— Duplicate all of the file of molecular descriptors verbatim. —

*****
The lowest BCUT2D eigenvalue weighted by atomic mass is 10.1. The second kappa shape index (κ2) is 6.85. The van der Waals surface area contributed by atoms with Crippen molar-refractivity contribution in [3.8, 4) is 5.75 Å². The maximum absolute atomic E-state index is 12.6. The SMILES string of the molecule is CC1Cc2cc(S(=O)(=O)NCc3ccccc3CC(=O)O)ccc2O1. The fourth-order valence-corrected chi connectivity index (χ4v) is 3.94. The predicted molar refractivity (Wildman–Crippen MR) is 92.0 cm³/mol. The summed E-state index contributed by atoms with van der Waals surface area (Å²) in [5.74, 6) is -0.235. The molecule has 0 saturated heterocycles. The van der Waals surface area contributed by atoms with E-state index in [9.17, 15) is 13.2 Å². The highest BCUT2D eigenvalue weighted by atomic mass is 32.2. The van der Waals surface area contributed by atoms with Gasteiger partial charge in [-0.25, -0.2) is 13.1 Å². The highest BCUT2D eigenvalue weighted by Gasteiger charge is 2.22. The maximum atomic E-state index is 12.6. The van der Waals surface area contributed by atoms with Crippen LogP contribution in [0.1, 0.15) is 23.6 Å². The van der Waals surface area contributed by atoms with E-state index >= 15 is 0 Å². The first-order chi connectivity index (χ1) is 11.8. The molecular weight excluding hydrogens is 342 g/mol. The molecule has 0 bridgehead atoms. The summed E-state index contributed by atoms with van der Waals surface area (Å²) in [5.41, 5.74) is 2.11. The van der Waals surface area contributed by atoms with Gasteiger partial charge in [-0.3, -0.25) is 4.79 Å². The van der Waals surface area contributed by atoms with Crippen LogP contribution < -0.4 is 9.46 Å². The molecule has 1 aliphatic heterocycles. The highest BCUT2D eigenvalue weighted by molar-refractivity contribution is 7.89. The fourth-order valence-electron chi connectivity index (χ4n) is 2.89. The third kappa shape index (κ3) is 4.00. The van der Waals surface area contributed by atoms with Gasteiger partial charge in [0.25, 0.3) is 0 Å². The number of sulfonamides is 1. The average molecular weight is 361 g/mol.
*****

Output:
The lowest BCUT2D eigenvalue weighted by atomic mass is 10.1. The second kappa shape index (κ2) is 6.85. The van der Waals surface area contributed by atoms with Crippen molar-refractivity contribution in [3.8, 4) is 5.75 Å². The maximum absolute atomic E-state index is 12.6. The SMILES string of the molecule is CC1Cc2cc(S(=O)(=O)NCc3ccccc3CC(=O)O)ccc2O1. The fourth-order valence-corrected chi connectivity index (χ4v) is 3.94. The predicted molar refractivity (Wildman–Crippen MR) is 92.0 cm³/mol. The summed E-state index contributed by atoms with van der Waals surface area (Å²) in [5.74, 6) is -0.235. The molecule has 0 saturated heterocycles. The van der Waals surface area contributed by atoms with E-state index in [9.17, 15) is 13.2 Å². The highest BCUT2D eigenvalue weighted by atomic mass is 32.2. The van der Waals surface area contributed by atoms with Gasteiger partial charge in [-0.25, -0.2) is 13.1 Å². The highest BCUT2D eigenvalue weighted by Gasteiger charge is 2.22. The maximum atomic E-state index is 12.6. The van der Waals surface area contributed by atoms with Crippen LogP contribution in [0.1, 0.15) is 23.6 Å². The van der Waals surface area contributed by atoms with E-state index >= 15 is 0 Å². The first-order chi connectivity index (χ1) is 11.8. The molecular weight excluding hydrogens is 342 g/mol. The molecule has 0 bridgehead atoms. The summed E-state index contributed by atoms with van der Waals surface area (Å²) in [5.41, 5.74) is 2.11. The van der Waals surface area contributed by atoms with Gasteiger partial charge in [-0.3, -0.25) is 4.79 Å². The van der Waals surface area contributed by atoms with Crippen LogP contribution < -0.4 is 9.46 Å². The molecule has 1 aliphatic heterocycles. The highest BCUT2D eigenvalue weighted by molar-refractivity contribution is 7.89. The fourth-order valence-electron chi connectivity index (χ4n) is 2.89. The third kappa shape index (κ3) is 4.00. The van der Waals surface area contributed by atoms with Gasteiger partial charge in [0.25, 0.3) is 0 Å². The number of sulfonamides is 1. The average molecular weight is 361 g/mol.